I was always of the opinion that I paid 95 per cent of all accounts because I owned the fuel licence. He never bothered to procure one. I owned the [account at the] store where we … purchased equipment for the farm, like seed spotter. All that – they were my accounts … Lindsay would buy things from time to time without consulting me. He was, after all, supposed to be managing the property. He had to sign a docket for it and the bills would come to me and I would pay them.
As to other costs, she said –
All the accounts were from livestock and property agents. I would pay cartage on cattle to sales. The bills would come to me or occasionally, they’d be taken out before we received our net profits from the sale. ... In the early days, they would send an account for the cartage. In latter times, it was taken out before by the stock and property agent before we received our monies.
She said that the store where she held an account stocked the cattle feed, treatments, and vet care products which were used on the farm. She gave evidence about her purchase of other items, and of her paying for the cost of new parts for broken farm machinery, after the “bill” was sent to her.
She accepted that she was unaware that Lindsay paid some vet bills. She acknowledged that he purchased “steel post[s] and wire” and paid the rates “once” on the Cannindah property. Otherwise, she paid the rates on both properties.
She acknowledged that Mr Nowland paid his telephone and electricity bill “when he was solvent”, but other times, she “would get a reminder notice, so I would pay it because it was in my name”.
She accepted that it was more accurate to say that she paid for the bulk of, rather than all of, the expenses.
On the evidence, I am unable to reach a reliable conclusion about Mr Nowland’s financial contributions to the costs of the two-decade long partnership. I am also unable to reach a reliable conclusion about the quality or otherwise of his management of the farm.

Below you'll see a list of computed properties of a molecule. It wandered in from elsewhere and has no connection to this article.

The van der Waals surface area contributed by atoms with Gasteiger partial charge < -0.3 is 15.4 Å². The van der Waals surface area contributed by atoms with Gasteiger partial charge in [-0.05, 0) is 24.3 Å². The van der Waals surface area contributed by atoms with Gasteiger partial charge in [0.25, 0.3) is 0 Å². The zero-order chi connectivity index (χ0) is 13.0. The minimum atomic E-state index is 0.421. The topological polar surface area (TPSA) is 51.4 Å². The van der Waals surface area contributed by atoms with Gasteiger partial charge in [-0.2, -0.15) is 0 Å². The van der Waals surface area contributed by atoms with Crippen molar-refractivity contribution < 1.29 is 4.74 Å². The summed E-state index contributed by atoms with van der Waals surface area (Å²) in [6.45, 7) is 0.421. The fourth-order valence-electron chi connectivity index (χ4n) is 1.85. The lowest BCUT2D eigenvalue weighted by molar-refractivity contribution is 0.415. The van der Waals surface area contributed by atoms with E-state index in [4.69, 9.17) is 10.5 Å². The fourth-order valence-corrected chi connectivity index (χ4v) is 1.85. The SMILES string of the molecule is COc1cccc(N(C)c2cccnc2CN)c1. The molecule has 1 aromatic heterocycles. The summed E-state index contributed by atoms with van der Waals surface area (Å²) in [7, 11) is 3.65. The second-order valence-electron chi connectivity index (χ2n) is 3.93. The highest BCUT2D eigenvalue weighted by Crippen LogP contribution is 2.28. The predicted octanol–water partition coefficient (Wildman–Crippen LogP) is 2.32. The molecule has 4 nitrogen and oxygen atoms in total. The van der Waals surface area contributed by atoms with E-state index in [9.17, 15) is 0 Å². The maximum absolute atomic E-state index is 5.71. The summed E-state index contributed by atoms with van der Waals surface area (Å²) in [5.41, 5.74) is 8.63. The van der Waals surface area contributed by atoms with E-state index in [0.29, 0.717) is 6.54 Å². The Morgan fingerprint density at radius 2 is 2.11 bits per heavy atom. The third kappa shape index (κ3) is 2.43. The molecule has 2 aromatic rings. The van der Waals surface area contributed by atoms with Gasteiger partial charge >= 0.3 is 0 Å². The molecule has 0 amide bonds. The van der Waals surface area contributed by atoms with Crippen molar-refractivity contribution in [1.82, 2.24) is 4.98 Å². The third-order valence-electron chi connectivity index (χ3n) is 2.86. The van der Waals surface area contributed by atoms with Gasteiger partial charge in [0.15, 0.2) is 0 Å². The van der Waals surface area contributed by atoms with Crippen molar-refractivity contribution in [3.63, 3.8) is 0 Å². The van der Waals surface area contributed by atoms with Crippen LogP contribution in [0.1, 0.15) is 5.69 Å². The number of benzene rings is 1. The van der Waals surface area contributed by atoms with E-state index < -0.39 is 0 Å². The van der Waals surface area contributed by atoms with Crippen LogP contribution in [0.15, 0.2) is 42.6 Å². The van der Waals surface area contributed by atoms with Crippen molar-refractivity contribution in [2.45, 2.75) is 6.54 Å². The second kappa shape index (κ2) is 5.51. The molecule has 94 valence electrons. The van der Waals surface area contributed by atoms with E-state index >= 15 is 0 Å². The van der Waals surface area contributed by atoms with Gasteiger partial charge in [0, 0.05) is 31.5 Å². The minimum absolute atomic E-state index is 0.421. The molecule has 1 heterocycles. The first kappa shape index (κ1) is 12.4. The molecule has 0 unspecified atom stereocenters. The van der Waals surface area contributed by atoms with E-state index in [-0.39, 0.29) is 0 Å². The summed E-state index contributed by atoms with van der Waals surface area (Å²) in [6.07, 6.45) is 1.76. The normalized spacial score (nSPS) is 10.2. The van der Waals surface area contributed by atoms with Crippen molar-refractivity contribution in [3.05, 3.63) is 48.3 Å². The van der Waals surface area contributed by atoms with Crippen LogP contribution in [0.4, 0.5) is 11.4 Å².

An affidavit of Sharyn Smith is on the file. It was not read by Mr Nowland.
It would not be appropriate for me to treat this affidavit as evidence in Mr Nowland’s case without notifying Mrs Nowland that I intended to do so. However, even if it were appropriate for me to treat Ms Smith’s affidavit as evidence in Mr Nowland’s case, I would not give it any weight.
Ms Smith’s affidavit contains statements about her “awareness” that Mr Nowland had the sole responsibility for the property and cattle and invested significant time and money in the property. She does not reveal the basis of her “awareness” although she says that she and Mr Nowland are close. It is impossible for me to know whether Ms Smith’s assertions about Mr Nowland are based on her first-hand knowledge of relevant matters; or Mr Nowland’s statements to her; or something else.
Ms Smith states that Mrs Nowland told her on “multiple occasions” that Mr Nowland was “entitled to one property”. Mrs Nowland was not cross-examined about any conversations with Ms Smith. Nor does Mr Nowland suggest that he was promised one property by his mother or that that outcome was their common intention.
Ms Smith asserts an “awareness” that Mr Nowland invested a “large amount of money” into plant and equipment “over the years” which was put back into the properties. That assertion is inconsistent with the declaration made by Applegarth J.
Attitude of the parties to the partnership agreement
Each of Mrs Nowland and Lindsay Nowland considered the partnership agreement to be, as it panned out, unfair.